How do you choose the right path for you?

Often in your life you find yourself at a crossroads.  Life may not be working out, or you are are not getting to that better place that you desire.

You’d like to make a change, but you’re not sure how to do it.

Sometimes you’re not quite at the fork in the road.

You want it so bad, you imagine it. 

What do you do?

The choice can be heartbreaking.

Risk is uncomfortable; consequently, you’d like to find some sure way to know what will happen if you jump.

For sure, you don’t want to jump and burn.  You want to land on your feet.

How do you evaluate the risk?

Maxim:  No one can predict the future.  

I’d like to say more about that, but to say more is to say less.

What you’d like to ask yourself is what you expect to gain by going down a particular path in terms of concrete change.

After all, you are contemplating a change because you want change in something – be it money, prestige, social good or personal awareness.  If you are choosing to scale a mountain, what do you gain out of this?  Endorsements?  Prestige?  A nice write-up in the paper?  Money raised for a charity?  Self-satisfaction?

Write that down so you can at least have a goal to reach.

Next, ask yourself if you have the skills or tools to go down that path.  If you don’t have the skills, can you attain them in the time-frame you have chosen?  Can you make the time?  It would be no different than choosing which path to take when scaling a mountain.  Without the right skills and tools, we are more likely to crash and burn.

For example, you’d like to communicate your message to the public.  How will you do this? There are many roads up the mountain.  A book in which a person can communicate through the power of words?  Or visual media where a person communicates by virtue of personality?  One has to know one’s self.  How do you react on camera?  Are you shy and reserved?  Can you compete with others in the arena of screaming and yelling?  Where do you excel?  Because you do want to excel.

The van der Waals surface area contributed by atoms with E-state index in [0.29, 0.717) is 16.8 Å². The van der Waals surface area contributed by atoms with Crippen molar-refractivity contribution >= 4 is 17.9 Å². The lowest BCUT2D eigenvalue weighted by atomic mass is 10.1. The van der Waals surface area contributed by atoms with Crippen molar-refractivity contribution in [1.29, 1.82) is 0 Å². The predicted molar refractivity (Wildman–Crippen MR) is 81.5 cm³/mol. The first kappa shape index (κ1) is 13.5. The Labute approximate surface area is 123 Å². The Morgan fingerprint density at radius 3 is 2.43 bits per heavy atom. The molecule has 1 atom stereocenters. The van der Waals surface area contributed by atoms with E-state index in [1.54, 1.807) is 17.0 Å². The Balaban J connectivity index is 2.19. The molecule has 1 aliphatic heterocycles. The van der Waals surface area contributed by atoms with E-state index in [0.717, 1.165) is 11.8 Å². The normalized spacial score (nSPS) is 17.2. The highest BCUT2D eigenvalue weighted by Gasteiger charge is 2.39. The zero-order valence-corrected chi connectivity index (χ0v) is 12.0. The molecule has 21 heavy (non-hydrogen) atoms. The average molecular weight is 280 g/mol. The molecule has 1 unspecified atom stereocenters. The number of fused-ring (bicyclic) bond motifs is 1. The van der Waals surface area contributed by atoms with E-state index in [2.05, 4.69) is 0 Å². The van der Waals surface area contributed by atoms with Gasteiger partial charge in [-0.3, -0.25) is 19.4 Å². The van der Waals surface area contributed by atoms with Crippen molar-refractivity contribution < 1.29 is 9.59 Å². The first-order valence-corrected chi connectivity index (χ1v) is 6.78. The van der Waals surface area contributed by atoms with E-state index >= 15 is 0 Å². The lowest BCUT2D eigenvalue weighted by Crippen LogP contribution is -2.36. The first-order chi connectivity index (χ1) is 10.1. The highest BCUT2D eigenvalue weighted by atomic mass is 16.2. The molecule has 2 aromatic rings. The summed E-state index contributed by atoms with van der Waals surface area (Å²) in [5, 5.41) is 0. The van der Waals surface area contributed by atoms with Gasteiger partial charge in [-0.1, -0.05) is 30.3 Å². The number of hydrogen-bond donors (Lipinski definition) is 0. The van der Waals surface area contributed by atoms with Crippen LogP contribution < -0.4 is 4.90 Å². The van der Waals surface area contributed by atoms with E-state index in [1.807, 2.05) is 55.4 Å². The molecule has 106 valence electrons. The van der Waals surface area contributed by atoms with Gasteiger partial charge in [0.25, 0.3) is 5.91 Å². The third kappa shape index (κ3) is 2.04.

God gives us all gifts.  Embrace those gifts.

It is a fallacy to believe that you can have all gifts or develop all gifts.  Now, the human potential movement wants you to believe that this is so, but it is not so.  Some people are ahead of you in a particular game.  In which game are you ahead of the pack?

Preparation is everything for success.  Jumping in just because you read about someone else jumping in is a mistake.  Ask yourself if you have the skills to succeed.  Remember, the media simplifies a person’s success.  They don’t always tell you the backstory to that person’s rise to fame and glory; they often fail to relate that the person in question worked many, many years in a related profession which gave them the skills to succeed.

Finally, what do you want on your tombstone?  This is an expression from the 60s.  A more modern way of saying this is:  What do you want your Wikipedia page to say?  In fact, it may be helpful for you to write out your own Wikipedia page today on your digital device.

So, in summary, ask yourself what you want, whether you have the skills and what you want on your Wikipedia page.

Now, with that stated, and the path chosen, everything in your life must inexorably drive to that end point.  There can be no turning back, no regrets, no wailing over spilt milk. 

Commitment and resolve are key.